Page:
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Janoris Jenkins could be the first to directly attack the draft


With cornerback Janoris Jenkins, widely regarded as possessing talent that would get him drafted in the first round, booted from Florida too late to join the 2011 draft, Jenkins will be a hot commodity in the 2011 supplemental draft.

If, that is, there even is a supplemental draft.

Unless the lockout has ended, there likely won’t be a supplemental draft. If Judge Nelson’s decision to lift the lockout survives appeal, the NFL will be required to implement rules moving forward. If (when) the NFL decides to continue the draft, a supplemental draft possibly will be scheduled for 2011.

And Jenkins, who’ll likely be the hottest name in the supplemental draft, could decide that he doesn’t want to be told where he’s going to play (especially if he hires Brian Ayrault to be his agent), and that Jenkins doesn’t want his contract determined by any type of scale or slotting process based on when he’s selected. So he could sue the league for violating the antitrust laws, and without a Collective Bargaining Agreement in place to insulate the NFL from antitrust challenges, Jenkins’ case would turn on whether the courts eventually decide that a draft constitutes a reasonable restraint on competition.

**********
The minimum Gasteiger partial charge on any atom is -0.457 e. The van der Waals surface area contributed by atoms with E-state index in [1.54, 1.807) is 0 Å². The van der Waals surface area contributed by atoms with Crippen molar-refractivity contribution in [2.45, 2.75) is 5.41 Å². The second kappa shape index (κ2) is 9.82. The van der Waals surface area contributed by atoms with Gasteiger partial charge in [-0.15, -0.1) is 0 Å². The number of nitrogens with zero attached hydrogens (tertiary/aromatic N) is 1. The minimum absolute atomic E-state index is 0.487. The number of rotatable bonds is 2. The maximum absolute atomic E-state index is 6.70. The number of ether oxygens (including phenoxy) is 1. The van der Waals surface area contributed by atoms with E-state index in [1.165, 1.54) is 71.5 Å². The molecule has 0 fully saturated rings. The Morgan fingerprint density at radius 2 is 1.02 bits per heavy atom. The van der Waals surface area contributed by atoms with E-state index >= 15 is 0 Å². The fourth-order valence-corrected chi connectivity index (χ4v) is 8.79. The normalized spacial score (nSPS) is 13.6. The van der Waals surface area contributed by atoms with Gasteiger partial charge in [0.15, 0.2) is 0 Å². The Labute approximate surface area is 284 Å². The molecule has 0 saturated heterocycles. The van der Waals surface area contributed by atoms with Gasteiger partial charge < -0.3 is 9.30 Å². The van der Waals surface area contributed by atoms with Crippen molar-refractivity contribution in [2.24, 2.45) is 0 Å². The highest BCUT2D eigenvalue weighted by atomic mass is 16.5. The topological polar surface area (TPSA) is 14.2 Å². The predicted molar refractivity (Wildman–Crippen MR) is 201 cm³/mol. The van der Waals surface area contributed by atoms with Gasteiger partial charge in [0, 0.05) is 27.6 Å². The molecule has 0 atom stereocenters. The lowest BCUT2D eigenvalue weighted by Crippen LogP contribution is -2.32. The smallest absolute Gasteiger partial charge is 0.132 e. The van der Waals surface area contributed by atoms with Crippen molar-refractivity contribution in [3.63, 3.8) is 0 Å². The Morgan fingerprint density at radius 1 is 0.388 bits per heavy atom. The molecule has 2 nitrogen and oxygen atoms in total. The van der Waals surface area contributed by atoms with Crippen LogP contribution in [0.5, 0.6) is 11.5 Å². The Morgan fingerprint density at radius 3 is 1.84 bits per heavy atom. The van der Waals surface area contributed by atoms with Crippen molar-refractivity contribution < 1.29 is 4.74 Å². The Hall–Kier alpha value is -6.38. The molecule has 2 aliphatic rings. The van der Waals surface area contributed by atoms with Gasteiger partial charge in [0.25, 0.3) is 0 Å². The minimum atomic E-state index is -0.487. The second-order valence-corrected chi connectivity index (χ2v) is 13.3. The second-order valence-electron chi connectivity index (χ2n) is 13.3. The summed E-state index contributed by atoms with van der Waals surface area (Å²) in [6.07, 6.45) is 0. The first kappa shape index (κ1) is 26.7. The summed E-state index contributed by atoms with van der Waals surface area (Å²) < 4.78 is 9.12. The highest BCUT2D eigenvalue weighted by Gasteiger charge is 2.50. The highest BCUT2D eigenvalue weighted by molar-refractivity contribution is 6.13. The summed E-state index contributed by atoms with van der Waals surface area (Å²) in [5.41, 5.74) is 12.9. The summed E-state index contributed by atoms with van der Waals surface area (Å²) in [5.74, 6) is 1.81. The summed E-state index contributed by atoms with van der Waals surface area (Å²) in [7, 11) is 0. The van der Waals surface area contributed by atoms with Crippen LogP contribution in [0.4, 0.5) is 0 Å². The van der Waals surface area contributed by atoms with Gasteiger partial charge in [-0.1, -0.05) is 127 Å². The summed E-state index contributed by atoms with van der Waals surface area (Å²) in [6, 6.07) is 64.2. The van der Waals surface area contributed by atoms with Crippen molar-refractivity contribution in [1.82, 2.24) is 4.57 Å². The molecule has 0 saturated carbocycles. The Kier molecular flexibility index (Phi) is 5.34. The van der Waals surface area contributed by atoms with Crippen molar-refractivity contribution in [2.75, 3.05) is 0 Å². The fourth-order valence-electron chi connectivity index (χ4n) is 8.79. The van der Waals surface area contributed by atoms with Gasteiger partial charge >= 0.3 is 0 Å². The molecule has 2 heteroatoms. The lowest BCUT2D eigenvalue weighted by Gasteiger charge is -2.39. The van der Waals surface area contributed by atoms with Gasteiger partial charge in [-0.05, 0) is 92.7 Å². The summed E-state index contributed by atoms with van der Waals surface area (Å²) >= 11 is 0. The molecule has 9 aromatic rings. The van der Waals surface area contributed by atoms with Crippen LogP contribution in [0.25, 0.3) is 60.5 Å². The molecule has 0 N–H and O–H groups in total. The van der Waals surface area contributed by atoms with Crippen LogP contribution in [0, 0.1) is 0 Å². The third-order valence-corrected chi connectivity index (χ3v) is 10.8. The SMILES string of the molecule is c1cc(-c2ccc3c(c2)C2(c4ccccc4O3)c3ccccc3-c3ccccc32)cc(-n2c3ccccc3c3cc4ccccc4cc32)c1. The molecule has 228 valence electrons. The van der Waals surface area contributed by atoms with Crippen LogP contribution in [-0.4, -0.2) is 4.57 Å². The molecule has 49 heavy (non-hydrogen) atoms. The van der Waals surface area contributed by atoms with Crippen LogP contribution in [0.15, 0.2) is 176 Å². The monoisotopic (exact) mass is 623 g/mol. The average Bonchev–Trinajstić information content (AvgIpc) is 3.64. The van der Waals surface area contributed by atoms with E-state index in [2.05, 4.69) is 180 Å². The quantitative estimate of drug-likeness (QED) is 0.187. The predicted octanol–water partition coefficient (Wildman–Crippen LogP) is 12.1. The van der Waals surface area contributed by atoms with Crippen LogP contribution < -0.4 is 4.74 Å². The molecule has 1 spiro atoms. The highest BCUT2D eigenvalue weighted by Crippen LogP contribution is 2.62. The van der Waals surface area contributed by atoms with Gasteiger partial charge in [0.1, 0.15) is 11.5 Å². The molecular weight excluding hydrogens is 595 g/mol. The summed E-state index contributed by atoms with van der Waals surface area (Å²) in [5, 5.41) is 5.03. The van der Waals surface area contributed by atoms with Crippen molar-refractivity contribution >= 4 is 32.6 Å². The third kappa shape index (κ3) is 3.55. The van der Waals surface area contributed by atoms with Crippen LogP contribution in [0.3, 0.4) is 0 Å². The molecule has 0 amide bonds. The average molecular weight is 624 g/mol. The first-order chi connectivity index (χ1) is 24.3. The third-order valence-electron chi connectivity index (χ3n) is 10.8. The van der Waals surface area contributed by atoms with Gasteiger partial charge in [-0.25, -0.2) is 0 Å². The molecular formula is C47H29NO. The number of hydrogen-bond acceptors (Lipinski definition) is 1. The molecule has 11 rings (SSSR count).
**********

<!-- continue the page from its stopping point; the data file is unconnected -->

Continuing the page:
To attack the supplemental draft, Jenkins could file suit on his own, or he could join the existing Tom Brady antitrust lawsuit. You know, the one that generally claims that all rules imposed by the NFL absent a CBA violate the antitrust laws but that does not yet directly target the draft because the expired CBA stated unequivocally that the draft would occur in 2011.

Though it will be a long time before we know whether any assault on the draft succeeds, we could know by July whether the players claim that a draft conducted in a non-union environment violates antitrust laws.